A 6-year-old boy presented with moderate ptosis with enophthalmos on right eye since birth. The patient was born uneventfully at full-term and had a negative family and medical history. On examination, right hyperopia was found in the primary gaze. The axial length was 19.8 mm for right eye and 22.5 mm for the left eye. Cycloplegic refraction was +5.70 DS +1.00 DC × 95 OD and +1.50 OS. The best-corrected visual acuity was 20/100 for the right eye and 20/20 for the left eye. Exophthalmometry showed 11.2 mm OD and 14.7 mm OS. Duction test showed restricted hypertropia and severe limitation in terms of infraduction, abduction, and adduction [Figure 3]a. MRI scan images showed a linear band posterior global extending from the orbital apex [Figure 3]b. We suggested that the patient undergo correction of refractive error and occluded therapy to improve visual acuity.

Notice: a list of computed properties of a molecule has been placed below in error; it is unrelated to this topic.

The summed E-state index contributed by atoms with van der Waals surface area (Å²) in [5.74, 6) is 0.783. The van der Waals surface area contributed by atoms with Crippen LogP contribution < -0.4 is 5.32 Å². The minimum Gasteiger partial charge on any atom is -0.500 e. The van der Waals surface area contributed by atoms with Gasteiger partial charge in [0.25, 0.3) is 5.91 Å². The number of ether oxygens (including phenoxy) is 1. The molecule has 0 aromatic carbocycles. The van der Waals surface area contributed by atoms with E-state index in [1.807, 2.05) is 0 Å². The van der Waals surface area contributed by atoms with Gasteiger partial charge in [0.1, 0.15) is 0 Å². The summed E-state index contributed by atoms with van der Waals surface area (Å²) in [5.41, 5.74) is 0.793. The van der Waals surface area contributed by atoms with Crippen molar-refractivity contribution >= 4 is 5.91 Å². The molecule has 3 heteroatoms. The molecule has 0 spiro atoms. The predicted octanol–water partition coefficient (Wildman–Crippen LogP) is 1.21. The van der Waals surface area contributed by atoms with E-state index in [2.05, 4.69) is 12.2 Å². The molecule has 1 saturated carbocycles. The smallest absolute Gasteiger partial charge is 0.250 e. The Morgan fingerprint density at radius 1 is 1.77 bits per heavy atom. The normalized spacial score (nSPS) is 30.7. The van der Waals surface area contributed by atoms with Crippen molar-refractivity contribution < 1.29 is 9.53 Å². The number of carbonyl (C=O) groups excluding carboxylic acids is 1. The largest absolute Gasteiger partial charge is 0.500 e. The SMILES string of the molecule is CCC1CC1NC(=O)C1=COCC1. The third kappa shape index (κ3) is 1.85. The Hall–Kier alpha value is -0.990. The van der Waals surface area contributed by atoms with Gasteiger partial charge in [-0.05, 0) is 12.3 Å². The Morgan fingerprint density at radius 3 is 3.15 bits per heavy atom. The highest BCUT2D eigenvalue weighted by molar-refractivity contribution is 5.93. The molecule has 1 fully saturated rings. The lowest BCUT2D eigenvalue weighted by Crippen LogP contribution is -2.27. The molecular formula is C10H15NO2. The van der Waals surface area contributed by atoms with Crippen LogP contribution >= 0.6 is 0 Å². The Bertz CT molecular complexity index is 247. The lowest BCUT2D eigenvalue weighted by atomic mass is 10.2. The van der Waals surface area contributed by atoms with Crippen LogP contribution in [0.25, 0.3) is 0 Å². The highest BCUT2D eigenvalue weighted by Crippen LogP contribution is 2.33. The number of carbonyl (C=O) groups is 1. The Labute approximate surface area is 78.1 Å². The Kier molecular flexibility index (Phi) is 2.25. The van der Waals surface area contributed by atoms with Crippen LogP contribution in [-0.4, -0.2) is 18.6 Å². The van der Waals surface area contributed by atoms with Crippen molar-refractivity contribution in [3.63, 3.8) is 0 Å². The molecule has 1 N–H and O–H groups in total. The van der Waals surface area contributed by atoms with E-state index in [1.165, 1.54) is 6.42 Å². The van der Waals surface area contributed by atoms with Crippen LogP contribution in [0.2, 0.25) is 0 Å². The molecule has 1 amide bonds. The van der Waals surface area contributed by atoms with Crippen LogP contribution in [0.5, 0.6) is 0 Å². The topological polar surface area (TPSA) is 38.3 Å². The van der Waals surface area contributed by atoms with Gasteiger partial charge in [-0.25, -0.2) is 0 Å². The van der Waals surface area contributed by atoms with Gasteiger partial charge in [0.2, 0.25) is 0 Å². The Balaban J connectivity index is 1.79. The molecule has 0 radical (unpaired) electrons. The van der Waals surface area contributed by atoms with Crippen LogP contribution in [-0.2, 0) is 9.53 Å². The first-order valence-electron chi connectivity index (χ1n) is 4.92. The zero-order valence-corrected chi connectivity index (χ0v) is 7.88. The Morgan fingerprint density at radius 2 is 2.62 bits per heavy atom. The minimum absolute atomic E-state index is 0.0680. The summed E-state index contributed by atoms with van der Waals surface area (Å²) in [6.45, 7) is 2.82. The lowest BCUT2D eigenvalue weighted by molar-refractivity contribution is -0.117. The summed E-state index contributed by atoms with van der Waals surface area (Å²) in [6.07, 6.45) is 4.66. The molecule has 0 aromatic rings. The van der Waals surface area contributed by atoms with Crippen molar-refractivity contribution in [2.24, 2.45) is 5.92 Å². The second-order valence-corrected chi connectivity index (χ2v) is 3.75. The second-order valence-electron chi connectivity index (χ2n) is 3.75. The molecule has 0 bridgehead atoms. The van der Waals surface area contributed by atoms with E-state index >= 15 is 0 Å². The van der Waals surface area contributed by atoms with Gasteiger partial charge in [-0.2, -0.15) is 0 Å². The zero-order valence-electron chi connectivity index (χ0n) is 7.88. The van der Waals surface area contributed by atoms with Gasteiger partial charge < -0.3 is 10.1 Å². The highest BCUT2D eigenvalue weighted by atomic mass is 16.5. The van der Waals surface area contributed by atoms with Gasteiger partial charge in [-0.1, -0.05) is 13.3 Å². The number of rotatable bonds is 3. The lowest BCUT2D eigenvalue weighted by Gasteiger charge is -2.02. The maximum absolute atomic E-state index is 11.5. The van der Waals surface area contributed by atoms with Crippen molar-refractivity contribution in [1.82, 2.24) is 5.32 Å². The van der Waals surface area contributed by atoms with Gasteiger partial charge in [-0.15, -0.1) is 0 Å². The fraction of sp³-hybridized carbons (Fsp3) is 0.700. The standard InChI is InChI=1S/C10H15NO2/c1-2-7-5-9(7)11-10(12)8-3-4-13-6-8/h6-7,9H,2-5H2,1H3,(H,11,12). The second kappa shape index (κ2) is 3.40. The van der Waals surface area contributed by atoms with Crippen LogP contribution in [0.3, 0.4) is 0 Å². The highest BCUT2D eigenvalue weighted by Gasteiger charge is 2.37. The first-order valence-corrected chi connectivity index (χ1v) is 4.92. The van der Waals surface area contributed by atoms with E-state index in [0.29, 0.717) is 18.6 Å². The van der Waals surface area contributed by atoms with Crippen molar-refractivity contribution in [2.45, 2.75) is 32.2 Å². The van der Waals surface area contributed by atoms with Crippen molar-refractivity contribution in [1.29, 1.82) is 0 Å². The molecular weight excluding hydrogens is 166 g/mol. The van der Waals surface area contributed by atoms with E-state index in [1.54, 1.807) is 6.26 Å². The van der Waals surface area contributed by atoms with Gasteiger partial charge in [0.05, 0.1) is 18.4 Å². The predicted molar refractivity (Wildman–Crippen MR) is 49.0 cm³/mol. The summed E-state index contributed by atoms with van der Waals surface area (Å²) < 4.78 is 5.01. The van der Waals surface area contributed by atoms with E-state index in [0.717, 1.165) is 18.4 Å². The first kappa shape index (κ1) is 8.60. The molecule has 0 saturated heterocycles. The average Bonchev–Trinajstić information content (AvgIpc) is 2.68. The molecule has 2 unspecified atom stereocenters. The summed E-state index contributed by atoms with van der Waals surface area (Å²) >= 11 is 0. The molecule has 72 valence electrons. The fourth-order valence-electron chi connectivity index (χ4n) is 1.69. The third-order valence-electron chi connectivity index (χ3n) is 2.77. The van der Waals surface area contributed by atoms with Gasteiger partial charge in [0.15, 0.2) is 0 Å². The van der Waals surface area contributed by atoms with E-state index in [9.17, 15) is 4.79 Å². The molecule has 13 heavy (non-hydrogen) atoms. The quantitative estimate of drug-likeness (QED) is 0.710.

|Figure 3: Case 3: (a) Duction showed restricted hypertropia and severe limitation in terms of infraduction, abduction, and adduction of right eye; (b) MRI scan images showed a linear band posterior global extending from the orbital apex of right eye.|
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| Discussion|| |
MRI was applied to explore the underlying cause of restrictive motility, which revealed low signal noise in the retrobulbar areas. Strabismus surgery was performed for two cases which resulted in good alignment in primary position. Surgery can improve ocular alignment in primary gaze and/or abnormal head position; however, it does not improve ocular motility.